it's not easy...
Creating panoramic images is more than just pasting a few images
The human eye sees the world projected onto a sphere that wraps
around your body. The center of this sphere (or two slightly overlapping
spheres, really) is in the middle of each eye.
Photographs are small pieces of that world sphere that you see,
that have been squashed flat for printing on paper.
When you try to put these flat pieces of paper back together
again, they never really line up properly. If you have ever tried
to build something round with flat stuff, you'll know the problem.
The problem gets worse when you add the different exposures for
each photo. Modern cameras with auto exposure will determine the
best exposure for each shot. However what is "best"
for one shot will probably be a bit different for the next shot.
What you end up with is a series of lighter or darker images
so that the composite panoramic image looks striped with dark
and light vertical bands.
If you try a full 360 degree panorama outdoors, at least one
of your shots will be into the sun and one will be directly away
from the sun. This will result in a large exposure variation acrcoss
the shots, and a very banded image.
so how do you solve these problems...
This is where our panospace™ technology comes in.
If we are trying to do a 'humpty dumpty' and re-create a sphere
from a bunch of pieces, then we need to bend these flat pieces
into round spherical pieces.
It turns out that the radius of the sphere is related to the
focal length of the lens that the image was taken with. A wide
angle lens creates a tighter sphere with a smaller radius, a telephoto
lens with a longer focal length will create a larger sphere with
a longer radius.
You also need more longer focal length shots to cover the same
amount of area as fewer wide angle shots - sorta logical isn't
This is where the computer comes in handy.
Digital photographs are just an array of pretty coloured dots
arranged in rows and columns across a flat page. With some fancy
cartesian to polar coordinate mapping mathematics is is possible
to distort the flat array of coloured dots into a partly spherical
array of coloured dots - ready for joining with other similary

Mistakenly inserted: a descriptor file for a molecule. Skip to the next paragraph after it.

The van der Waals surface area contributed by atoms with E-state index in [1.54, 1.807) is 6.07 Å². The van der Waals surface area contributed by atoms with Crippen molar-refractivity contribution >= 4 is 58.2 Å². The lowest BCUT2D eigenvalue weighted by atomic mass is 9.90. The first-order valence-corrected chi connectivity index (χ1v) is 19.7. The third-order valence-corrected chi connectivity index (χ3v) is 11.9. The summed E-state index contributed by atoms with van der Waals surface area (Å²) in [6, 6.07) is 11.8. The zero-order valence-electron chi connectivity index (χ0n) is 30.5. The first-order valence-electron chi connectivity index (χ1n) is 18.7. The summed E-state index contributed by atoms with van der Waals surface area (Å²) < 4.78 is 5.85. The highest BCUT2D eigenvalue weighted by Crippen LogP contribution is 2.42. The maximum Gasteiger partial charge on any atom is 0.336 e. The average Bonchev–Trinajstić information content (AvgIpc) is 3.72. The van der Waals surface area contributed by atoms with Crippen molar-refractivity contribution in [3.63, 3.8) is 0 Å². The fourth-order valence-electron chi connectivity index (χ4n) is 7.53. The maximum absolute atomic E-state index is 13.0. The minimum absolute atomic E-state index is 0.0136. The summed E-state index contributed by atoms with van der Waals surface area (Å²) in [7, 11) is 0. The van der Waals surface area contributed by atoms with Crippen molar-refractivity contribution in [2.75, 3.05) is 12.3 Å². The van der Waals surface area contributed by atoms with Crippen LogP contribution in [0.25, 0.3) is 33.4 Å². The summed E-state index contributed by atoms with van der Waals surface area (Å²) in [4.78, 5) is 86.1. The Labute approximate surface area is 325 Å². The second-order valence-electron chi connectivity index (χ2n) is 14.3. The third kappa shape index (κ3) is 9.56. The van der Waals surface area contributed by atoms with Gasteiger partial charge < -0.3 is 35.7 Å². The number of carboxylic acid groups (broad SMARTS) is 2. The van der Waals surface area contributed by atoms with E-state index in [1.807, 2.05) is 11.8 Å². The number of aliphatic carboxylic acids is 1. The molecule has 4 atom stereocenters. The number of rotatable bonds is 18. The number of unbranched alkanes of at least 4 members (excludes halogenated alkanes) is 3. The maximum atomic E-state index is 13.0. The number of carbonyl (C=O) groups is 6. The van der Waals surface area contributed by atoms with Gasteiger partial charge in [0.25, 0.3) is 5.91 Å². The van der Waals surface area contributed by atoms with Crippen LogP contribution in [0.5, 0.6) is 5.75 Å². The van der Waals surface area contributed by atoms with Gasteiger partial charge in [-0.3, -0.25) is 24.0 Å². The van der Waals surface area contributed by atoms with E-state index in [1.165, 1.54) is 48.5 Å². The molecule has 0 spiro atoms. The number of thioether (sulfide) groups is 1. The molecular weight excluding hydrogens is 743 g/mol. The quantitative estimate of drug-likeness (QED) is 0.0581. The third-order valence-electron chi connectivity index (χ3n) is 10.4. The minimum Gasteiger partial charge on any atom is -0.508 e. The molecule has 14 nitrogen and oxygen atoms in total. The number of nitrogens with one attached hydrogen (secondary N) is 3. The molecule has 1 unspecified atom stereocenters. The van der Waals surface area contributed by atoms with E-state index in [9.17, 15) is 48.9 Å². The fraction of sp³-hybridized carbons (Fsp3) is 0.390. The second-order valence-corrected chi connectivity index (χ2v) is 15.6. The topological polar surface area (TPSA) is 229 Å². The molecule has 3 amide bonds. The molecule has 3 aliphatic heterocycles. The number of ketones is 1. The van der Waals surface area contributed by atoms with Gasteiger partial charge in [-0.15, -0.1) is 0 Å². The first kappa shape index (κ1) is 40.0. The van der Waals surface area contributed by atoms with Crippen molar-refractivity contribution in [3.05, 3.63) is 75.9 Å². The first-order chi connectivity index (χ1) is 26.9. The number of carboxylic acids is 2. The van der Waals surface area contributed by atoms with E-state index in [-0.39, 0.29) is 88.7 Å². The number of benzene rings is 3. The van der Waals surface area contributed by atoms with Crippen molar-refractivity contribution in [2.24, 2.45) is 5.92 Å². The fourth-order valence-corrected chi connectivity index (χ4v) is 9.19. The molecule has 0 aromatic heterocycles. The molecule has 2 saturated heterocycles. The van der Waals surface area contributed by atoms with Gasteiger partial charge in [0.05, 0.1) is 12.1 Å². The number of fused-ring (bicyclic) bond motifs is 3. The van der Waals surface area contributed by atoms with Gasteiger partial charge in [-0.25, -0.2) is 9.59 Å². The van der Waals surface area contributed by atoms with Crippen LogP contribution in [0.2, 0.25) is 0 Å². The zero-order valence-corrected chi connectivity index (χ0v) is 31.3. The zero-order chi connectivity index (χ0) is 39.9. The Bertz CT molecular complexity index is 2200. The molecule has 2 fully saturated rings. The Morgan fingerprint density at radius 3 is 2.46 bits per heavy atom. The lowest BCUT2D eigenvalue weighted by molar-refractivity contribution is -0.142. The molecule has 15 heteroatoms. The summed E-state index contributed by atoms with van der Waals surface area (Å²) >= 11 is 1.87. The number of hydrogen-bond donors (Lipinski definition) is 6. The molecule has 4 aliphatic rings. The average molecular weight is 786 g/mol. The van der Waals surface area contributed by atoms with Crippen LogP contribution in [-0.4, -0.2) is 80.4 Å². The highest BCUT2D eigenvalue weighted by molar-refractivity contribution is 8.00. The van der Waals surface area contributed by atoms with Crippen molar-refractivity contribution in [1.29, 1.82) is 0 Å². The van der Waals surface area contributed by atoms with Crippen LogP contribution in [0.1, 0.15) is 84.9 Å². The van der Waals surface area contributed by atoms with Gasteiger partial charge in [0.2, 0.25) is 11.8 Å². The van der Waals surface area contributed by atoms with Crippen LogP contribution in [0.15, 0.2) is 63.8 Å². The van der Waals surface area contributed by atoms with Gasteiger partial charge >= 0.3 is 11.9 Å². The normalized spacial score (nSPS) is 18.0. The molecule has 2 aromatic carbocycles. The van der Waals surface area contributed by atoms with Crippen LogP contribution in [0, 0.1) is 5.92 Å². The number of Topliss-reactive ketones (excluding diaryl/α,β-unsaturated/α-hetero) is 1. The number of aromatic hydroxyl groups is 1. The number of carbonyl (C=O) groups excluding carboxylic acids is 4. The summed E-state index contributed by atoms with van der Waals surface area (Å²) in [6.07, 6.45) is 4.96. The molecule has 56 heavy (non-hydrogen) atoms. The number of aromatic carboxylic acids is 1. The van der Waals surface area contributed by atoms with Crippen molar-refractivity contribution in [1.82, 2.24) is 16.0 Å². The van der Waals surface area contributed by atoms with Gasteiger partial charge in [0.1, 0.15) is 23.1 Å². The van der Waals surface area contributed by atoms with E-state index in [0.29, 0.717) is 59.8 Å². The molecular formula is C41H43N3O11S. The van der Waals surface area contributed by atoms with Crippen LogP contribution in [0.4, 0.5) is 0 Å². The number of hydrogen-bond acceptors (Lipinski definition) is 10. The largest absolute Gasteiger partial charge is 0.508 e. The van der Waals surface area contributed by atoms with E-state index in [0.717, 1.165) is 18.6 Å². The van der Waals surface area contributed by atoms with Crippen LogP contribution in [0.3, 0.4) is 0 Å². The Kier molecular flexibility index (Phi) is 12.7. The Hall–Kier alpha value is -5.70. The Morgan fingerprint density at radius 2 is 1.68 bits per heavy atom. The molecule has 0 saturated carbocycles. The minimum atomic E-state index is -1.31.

distorted images to form a panoramic image.
Daltech, my software company has developed our own panospace™
software for image distortion and stitching. This software takes
camera settings such as focal length, exposure data and sun bearings
for outdoor shots and uses it to adjust spherical distortion,
exposure values and light polarisation to create seamless, consistent
exposure images that make you really feel like you are part of
We use several cameras depending on the situation.
Nikon Coolpix 850 - A little 4 megapixel camera
that is absolutely bullet proof. It's relatively low cost makes
it ideal for extreme situations. Most of the aerial shots have
been taken with the Coolpix mounted to a glider or powered plane
wing or tail. Shots are either taken with the built in timer,
or triggered by a very long home made remote shutter release gaffa
taped to the plane.
Minolta Dimage 7I - A very versatile piece of
kit that copes with anything except low-light focussing. The lens
on the Minolta is a gem - wide angle (28mm) to telephoto (200mm)
allows it to capture and frame just about anything. 5 megapixels
is enough detail for most outdoor shots, the ccd has relatively
low noise and the colour reproduction (especially blue skies and
water) is amazing.
Konica Minolta A2 - This is basically a Dimage
7I with an 8 megapixel sensor and a 1.1 megapixel electronic view
finder. The anti-shake mechanism is very useful for low-light
hand held situations (such as panoramics of exotic car dashboard
or engine bay shots).
Nikon D100 - Is the implement of choice for
all indoor shots and action shots. Very fast auto focus, great
flexibility with shutter and aperture settings, crystal clear
lens, but doesn't seem to capture the great outdoors as well as
Tripod Mount - To minimise problems with spherical
distortion and image stitching, we have built our own panoramic
tripod mounts specifically for each camera. Theoretically, the
center of our sphere of view is in the middle of each eye - so
too with the camera.
The 'hyper-focal point' is the point where the light converges
to a single point within the lens. By rotating the camera around
the hyper-focal point the center of the sphere of view is always
Since the hyperfocal point is inside the lens (and that will
move with different focal lengths in zoom lenses) a special camera
specific tripod mount needs to be made. We make ours out of 12
mm perspex sheet that is folded to form a bracket to hold the
camera at the appropriate point over the tripod swivel point.